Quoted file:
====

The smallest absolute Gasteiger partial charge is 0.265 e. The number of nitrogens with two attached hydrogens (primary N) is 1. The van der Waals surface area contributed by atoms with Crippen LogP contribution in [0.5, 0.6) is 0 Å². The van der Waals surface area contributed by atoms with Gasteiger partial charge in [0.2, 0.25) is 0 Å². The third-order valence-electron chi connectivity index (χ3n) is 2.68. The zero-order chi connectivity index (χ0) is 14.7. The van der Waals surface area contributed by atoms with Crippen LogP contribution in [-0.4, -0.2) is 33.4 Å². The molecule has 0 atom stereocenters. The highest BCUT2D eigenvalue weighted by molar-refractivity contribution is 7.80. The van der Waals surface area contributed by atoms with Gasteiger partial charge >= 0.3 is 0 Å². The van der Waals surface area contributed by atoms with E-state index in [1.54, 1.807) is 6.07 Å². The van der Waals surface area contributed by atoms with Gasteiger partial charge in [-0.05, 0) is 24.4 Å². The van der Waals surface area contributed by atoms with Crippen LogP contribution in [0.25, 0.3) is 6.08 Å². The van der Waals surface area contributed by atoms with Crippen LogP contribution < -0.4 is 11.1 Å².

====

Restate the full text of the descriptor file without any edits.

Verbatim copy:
The smallest absolute Gasteiger partial charge is 0.265 e. The number of nitrogens with two attached hydrogens (primary N) is 1. The van der Waals surface area contributed by atoms with Crippen LogP contribution in [0.5, 0.6) is 0 Å². The van der Waals surface area contributed by atoms with Gasteiger partial charge in [0.2, 0.25) is 0 Å². The third-order valence-electron chi connectivity index (χ3n) is 2.68. The zero-order chi connectivity index (χ0) is 14.7. The van der Waals surface area contributed by atoms with Crippen LogP contribution in [-0.4, -0.2) is 33.4 Å². The molecule has 0 atom stereocenters. The highest BCUT2D eigenvalue weighted by molar-refractivity contribution is 7.80. The van der Waals surface area contributed by atoms with Gasteiger partial charge >= 0.3 is 0 Å². The van der Waals surface area contributed by atoms with E-state index in [1.54, 1.807) is 6.07 Å². The van der Waals surface area contributed by atoms with Gasteiger partial charge in [-0.05, 0) is 24.4 Å². The van der Waals surface area contributed by atoms with Crippen LogP contribution in [0.25, 0.3) is 6.08 Å². The van der Waals surface area contributed by atoms with Crippen LogP contribution < -0.4 is 11.1 Å².